• Ritchie Roesch · August 11, 2022

      I wish! That would be amazing. What I’d love to have is Classic Negative on my X-T30 (common, Fujifilm!)….

  5. Miroslav · August 9, 2022

    Any directions how to modify this recipe for XT-3?

    • Ritchie Roesch · August 11, 2022

      It’s not possible, unfortunately. Fujifilm should have given (and still should give) Classic Negative to the X-T3.

  6. TheCameraEatsFirst · August 14, 2022

    Thanks, Ritchie! My photos look warmer (X-T30ii) but I still like this recipe. Unfortunately, it was heavily overcast when I was out making photo on the day. https://i.imgur.com/wff3mgc.jpg , https://i.imgur.com/NqzJfrz.jpg , https://i.imgur.com/rRKP7kK.jpg

    • Ritchie Roesch · August 15, 2022

      It’s the cloudy conditions that alter the white balance. This recipe is definitely optimized for sunny conditions, but (as you demonstrated in your pictures) can look good in other situations, too. Thanks for the comment!

  7. Anna · October 2

    I am new to fuji recipes. Two questions here:
    1. Even if I am on single shooting mode, I don’t find the setting to set the clarity. Any hints?
    2. Is the “Classic Negative” also a setting? If so, where can I set it? Is it under “Film Simulation”? There I only find Pro Neg. Hi or Pro Neg. Std.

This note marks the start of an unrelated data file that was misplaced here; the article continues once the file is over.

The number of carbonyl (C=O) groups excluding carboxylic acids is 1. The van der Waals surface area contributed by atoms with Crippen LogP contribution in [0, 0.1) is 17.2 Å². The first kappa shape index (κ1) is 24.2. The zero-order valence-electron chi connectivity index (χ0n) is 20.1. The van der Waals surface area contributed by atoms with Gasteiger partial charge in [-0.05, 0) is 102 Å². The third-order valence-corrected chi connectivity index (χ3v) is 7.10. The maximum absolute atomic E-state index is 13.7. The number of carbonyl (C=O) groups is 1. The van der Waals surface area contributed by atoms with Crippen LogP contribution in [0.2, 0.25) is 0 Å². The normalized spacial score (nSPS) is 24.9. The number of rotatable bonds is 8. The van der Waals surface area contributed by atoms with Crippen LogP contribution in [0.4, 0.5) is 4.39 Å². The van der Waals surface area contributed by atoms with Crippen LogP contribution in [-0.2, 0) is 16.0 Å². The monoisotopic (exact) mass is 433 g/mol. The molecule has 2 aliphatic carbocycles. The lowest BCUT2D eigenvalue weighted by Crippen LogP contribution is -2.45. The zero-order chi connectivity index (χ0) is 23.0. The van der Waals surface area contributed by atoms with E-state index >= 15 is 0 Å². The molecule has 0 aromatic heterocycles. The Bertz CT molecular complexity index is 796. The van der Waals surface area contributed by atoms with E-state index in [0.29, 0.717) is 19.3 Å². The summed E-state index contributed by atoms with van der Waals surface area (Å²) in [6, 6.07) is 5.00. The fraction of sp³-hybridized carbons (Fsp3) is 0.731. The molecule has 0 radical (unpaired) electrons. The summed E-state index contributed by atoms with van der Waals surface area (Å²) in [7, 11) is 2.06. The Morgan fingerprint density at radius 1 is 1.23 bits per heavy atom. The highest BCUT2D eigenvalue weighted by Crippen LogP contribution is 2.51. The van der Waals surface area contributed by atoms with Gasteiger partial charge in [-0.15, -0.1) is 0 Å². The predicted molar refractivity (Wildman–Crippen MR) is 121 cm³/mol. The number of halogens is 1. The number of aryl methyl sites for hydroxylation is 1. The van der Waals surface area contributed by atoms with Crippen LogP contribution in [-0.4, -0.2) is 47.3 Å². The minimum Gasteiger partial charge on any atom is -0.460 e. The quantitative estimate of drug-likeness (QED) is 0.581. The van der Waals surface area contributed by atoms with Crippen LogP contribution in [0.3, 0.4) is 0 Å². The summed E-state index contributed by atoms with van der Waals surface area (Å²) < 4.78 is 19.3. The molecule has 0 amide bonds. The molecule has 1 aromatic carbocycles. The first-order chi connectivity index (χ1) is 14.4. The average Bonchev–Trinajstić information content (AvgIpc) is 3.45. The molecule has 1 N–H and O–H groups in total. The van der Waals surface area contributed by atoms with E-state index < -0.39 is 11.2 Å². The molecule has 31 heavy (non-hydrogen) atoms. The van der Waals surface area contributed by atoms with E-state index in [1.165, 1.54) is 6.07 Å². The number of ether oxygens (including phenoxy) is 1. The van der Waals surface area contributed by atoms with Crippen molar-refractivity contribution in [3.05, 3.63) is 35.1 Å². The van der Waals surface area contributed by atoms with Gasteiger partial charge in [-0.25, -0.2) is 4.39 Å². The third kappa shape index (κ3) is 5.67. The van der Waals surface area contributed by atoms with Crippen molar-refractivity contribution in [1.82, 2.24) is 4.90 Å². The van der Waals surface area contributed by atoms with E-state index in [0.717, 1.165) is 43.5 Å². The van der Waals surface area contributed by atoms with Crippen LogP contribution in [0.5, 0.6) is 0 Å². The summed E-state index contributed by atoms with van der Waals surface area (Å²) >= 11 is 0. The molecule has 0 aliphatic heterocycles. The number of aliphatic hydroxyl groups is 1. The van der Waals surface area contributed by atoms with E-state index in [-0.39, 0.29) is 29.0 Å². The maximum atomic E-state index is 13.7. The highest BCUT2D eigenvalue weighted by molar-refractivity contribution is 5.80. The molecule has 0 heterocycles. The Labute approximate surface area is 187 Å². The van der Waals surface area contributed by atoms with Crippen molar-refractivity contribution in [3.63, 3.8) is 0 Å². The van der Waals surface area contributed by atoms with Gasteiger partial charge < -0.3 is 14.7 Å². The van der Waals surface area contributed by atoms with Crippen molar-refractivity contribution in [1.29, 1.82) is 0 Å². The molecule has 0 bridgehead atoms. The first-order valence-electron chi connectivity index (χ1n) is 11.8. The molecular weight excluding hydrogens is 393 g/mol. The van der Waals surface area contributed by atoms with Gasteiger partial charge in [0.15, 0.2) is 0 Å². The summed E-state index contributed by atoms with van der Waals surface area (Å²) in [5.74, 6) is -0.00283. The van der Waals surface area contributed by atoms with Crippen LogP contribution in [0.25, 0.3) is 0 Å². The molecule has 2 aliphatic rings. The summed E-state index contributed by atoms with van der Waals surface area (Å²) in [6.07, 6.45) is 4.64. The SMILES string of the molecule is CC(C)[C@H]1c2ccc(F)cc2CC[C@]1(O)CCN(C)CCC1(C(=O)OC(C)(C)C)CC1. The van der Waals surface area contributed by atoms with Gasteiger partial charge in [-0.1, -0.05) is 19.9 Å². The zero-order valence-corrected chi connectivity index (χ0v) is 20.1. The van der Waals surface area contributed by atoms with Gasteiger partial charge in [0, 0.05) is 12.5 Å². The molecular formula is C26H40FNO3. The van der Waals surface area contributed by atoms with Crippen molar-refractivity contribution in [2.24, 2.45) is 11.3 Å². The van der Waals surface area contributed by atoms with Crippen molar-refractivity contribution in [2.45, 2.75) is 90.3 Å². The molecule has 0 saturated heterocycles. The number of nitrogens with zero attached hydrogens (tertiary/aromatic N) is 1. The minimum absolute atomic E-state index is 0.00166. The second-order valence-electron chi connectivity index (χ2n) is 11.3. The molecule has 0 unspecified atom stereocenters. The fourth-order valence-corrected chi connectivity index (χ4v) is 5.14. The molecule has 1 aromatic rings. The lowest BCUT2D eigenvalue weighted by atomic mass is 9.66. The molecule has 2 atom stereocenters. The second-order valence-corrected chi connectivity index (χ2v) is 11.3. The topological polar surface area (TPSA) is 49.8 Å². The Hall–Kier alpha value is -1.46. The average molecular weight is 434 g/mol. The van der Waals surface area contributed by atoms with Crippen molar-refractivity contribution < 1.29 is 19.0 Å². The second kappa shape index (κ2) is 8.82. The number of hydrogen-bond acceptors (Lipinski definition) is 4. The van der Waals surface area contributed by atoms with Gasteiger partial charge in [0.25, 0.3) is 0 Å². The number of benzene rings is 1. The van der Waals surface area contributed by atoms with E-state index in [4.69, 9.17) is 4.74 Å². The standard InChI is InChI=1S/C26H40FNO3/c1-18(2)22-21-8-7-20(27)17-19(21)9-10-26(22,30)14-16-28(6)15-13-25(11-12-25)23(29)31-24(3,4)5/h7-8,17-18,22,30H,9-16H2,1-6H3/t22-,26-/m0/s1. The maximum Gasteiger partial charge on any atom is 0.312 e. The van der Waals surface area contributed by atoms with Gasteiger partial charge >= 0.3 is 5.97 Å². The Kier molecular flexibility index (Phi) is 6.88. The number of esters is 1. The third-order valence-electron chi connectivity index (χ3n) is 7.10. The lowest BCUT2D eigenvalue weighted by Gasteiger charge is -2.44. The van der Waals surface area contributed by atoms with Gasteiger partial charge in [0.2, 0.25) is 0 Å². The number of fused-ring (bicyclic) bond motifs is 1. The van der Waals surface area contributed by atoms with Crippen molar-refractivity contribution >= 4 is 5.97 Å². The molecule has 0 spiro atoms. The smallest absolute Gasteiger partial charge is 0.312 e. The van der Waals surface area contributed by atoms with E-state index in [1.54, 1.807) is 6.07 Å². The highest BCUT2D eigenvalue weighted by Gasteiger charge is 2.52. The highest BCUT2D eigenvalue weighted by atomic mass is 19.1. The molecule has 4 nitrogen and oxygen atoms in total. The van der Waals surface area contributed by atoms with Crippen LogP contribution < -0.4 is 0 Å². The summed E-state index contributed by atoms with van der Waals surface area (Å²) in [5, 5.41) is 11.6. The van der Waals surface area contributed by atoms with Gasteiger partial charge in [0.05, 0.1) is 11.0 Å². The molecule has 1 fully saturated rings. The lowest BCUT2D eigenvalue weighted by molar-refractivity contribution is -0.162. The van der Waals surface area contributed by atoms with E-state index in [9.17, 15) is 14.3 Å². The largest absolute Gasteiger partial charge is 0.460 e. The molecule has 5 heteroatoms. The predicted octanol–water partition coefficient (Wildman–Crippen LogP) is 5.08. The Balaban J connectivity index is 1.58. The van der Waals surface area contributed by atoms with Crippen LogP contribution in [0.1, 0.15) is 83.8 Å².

Thank for your help.

  8. J Anderson · October 14

    It’s overcast here today, but I have to say I’m initially loving this look on the X-H2. I omitted the clarity setting, because waiting for *STORING* after every shot drives me nuts.

    • Ritchie Roesch · October 17


      Regarding Clarity… first, I’m pretty surprised that Fujifilm didn’t figure out how to speed this up on the X-H2. That’s too bad. Second, I think best case is if you can let it “slow you down”… it’s a similar time to advancing to the next frame of film… but if that just doesn’t work for you, if you shoot RAW+JPEG, you can always add Clarity later by reprocessing in-camera or with X RAW Studio… or just ignore it altogether if you like the look without it.

      Thanks for the comment!

      • J Anderson · October 17

        Yeah, it’s not that incredibly long a time, but it makes it impossible to shoot in burst mode at all…I don’t blast the thing full-speed, but I often run it in 5 fps slow-burst when I’m popping shots of a lot of moving stuff. And I use Capture One, so if I need to do work on something, adding or subtracting clarity isn’t an issue.